This is a syndicated post from Daily Meditations with Fr. Alfonse. [Read the original article...]
Thursday of the Twenty-Sixth Week In Ordinary Time
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Jesus appointed seventy-two other disciples whom he sent ahead of him in pairs to every town and place he intended to visit. He said to them, “The harvest is abundant but the laborers are few; so ask the master of the harvest to send out laborers for his harvest. Go on your way…”
Go on your way. I am so impressed at what Pope Francis has been able to accomplish in such a short period of time. Thanks in part to Twitter, Facebook and other social media, the Holy Father’s daily homilies, inspirational messages and globe trotting experiences have reached the eyes and ears of millions of people throughout the world.
But it was not so easy for the Son of God. His message, which was the light of the world, did not travel from one village to another at the speed of light but rather by word of mouth. And though He was the Son of God, Jesus constantly humbled himself by walking on back roads and water, and sharing the Good News with the very least of His brothers and sisters. To make matters worse, He relied exclusively on the testimony of former tax collectors and prostitutes, ignorant Apostles and doubt-filled disciples to spread his message of love, redemption and salvation. While the Lord’s message was often received warmly by Jews in the surrounding towns and villages, He and his followers were often met with hecklers, protestors and reporters just waiting for him to slip and fall.
But He never did. So He was pushed and dragged.
It is up to us – His beloved sinners – to continue to share the Good News with family and friends. What the Pope is doing we too must do. We can be ”Pope” to our family and friends. We can be “Pope” to our children and grandchildren. We can be “Pope” to strangers and neighbors. All we must do is share what we have seen with our own eyes and heard with our own ears. All we must do is share with others what God has done for us.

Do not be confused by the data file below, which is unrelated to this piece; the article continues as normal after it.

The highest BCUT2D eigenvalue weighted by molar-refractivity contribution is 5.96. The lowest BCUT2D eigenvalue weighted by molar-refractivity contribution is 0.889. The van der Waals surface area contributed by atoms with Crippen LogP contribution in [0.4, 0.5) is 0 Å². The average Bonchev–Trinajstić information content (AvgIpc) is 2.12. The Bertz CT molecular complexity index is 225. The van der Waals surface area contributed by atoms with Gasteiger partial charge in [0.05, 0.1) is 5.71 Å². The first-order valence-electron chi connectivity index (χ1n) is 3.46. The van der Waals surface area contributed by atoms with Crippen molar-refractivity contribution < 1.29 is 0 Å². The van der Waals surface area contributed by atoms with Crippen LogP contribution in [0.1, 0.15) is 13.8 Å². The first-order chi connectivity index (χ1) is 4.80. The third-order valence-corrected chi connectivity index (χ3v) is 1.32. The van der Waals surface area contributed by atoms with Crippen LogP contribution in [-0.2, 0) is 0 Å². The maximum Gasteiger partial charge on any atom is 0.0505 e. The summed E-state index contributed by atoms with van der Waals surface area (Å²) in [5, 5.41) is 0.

There will always be happy skeptics. Always. In fact, I consider myself an unhappy skeptic; that is, a “good” skeptic, for I have decided to love the truth and to never stop searching for it (or Him).
Unfortunately, far too many skeptics make one very bad assumption: that truth is a thing, an all-or-nothing thing, so that you either simply have it or you don’t. This is bad, a very bad assumption that keeps many skeptics happy and content, and far removed from the hunt for truth. But, as Prof. Peter Kreeft of Boston College would say, “Skepticism is not a home, it is a launching pad.”
Well, how do I know that skepticism won’t turn out to be my home too? Easy. It contradicts itself. It says, “The truth is that there is no truth,” or ”I know that I don’t know,” or “I’m certain that there’s no certainty.” (- Peter Kreeft, Jacob’s Ladder, pg. 25).
It is good to be skeptical, especially of our skepticism.
Throughout the centuries, there have been millions and millions of people who were skeptical of Christ, only to become the most fervent of followers and the greatest of saints. (57)
Incoming search terms:
- harvest is great laborers are few
- Luke 10; who are te laborers